9 Fun Cultural (or Otherwise) Facts About The “Extra Day”
Today is Leap Day, the “extra” day added to February every four years during the Leap Year. For those of you who are unclear why we have Leap Year, I’ll sum up.
A leap year consists of 366 days, as opposed to a common year, which has 365 days. Ancient Egyptians determined that the solar calendar and the man-made calendar did not match up exactly. It is common knowledge that the Earth takes 365 days to travel around the sun, but the Egyptians were the first to calculate that the exact time is closer to 365 days, 5 hours, 48 minutes, and 46 seconds, to be exact. So to make up for the extra accumulated time, Julius Caesar officially added the year into Roman calendars 2,000 years ago.
So now we know the reason why we have Leap Year, let’s delve into some interesting facts about what the day means to different cultures.
1. Inverse Proposal
One leap day tradition, which began in Ireland but has spread to many countries in Europe, is called “women’s privilege.” It is rumored that the tradition started with St. Bridget (then just known as Brigid) complaining to St. Patrick that it was unfair that women had to wait for men to propose, and so St. Patrick declared that every February 29 “impatient” women had the opportunity to ask men to marry them.
About 700 years after “women’s privelege” began, in 1288, a five-year-old Queen Margaret supposedly created a law that required any man who refused a leap day proposal to pay fines ranging from a kiss, to one English pound, to a silk gown. Thus giving unseemly women one day to rake in a new wardrobe!
3. Marriage?! Hmm, Let’s Wait Until Next Year, Honey…
In Greece, it is believed that it is bad luck to marry during a leap year. This superstition is so widely believed, in fact, that approximately one in five engaged couples in Greece will avoid planning their wedding during a leap year.
4. Leaplings: Who Are They Really?
What happens to those people who are born on Leap Day? No, they do not age slower than everyone else. They instead choose to celebrate their birthdays on either February 28 or March 1 on a non-Leap Year, and are commonly referred to as “leaplings.” Because of their more rare birthday (chances of having a leap year birthday are 1 in 1,461), special characteristics are applied to people born on Leap Day. In some cultures, leaplings are thought to have unusual or special talents, with personalities reflecting their status. However, in other cultures such as China, they believe that leaplings are difficult to raise and are considered unlucky.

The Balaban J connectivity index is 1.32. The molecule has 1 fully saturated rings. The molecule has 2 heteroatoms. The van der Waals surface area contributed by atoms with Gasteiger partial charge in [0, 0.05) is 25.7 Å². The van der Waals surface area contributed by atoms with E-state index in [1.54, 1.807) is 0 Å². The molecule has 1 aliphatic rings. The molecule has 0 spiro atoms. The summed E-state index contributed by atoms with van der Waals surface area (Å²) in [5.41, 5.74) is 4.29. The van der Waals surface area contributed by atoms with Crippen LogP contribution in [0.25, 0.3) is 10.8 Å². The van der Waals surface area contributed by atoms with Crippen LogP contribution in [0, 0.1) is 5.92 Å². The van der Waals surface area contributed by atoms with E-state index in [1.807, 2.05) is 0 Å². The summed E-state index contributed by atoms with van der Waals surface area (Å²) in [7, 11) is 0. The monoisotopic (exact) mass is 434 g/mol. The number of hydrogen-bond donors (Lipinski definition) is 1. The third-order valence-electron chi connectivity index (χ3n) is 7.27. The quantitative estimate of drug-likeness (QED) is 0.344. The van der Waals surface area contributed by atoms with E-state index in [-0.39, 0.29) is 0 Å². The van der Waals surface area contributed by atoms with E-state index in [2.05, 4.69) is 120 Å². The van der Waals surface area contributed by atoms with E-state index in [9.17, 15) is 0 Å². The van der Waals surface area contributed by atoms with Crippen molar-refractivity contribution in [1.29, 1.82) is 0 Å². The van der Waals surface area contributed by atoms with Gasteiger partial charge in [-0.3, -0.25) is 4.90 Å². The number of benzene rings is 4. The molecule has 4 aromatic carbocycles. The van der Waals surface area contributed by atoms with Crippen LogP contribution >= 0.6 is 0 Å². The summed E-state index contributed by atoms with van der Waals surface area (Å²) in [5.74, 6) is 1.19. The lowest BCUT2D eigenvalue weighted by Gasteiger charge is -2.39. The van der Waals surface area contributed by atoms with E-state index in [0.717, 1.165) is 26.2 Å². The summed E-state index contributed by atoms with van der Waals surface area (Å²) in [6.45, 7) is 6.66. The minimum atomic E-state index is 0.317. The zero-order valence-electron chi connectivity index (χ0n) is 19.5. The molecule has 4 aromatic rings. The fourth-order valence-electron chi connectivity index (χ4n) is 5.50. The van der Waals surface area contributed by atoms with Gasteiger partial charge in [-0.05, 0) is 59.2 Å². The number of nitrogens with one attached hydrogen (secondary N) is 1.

5. It’s Just a Matter of Time
Although Leap Year is just a way of aligning our measurement of time with nature, Scottish farmers once believed that messing around with the calendar threw the natural rhythms of the earth out of whack, and even messed up the raising of crops and livestock. It was said that beans and peas planted during a leap year would “grow the wrong way.” A popular Scottish phrase? “Leap year was never a good sheep year.”
6. Everything is Bigger in Texas, Especially Leap Year
Anthony, Texas, in the United States, is known as the “Leap Capital of the World”. Every leap year, this tiny town hosts the Worldwide Leap Year Festival. Since 1988, Anthony throws birthday festivals every leap year for people born on February 29. People throughout the USA and overseas travel to this tiny town to take part in parades, birthday dinners, and hot air balloon lifts. Participants range from babies celebrating their first birthday to people in their 90s celebrating another leap day birthday. In 1992 a man registered his 104-year-old mother, born on a leap day, for the festival.
7. Every 4 Years? Why so Often?
The Iranian calendar dates back to the 11th century, when a panel of scientists created a calendar that was more accurate than other calendars at the time. Although some changes have been made to the calendar, it is slightly more accurate than the Gregorian calendar. Compared with the Gregorian calendar, which errors by one day in about every 3226 years, the Iranian calendar needs a one-day correction in about every 141,000 years.
8. One Day? Why so Short?
the Jewish calendar has 13 months in a leap year. There are 29 or 30 days in each month in a Jewish leap year, which has 383, 384, or 385 days. An extra month, Adar I, is added after the month of Shevat and before the month of Adar in a leap year. The month is also known as Adar Rishon or Adar Alef. According to Jewish tradition, Adar is a lucky and happy month. A leap year is referred to in Hebrew as Shanah Me’uberet, or a pregnant year. A Jewish leap year occurs 7 times in a 19-year cycle. The 3rd, 6th, 8th, 11th, 14th, 17th, and 19th years are leap years in this cycle.
9. Leap Day William
Leap Day William dates back many many moons ago…about 6 nights to be exact. For regular watchers of the American sitcom, 30 Rock, they are already familiar with Tina Fey’s made-up tradition from last week’s episode. According to legend, Leap Day William wears yellow and blue and emerges from the Mariana Trench every leap day to trade children’s tears for candy.
However you choose to celebrate (or not) the”extra day” this year, or what traditions you choose to follow, make sure you enjoy it. And if you wear an old fashioned watch, be sure to adjust the date.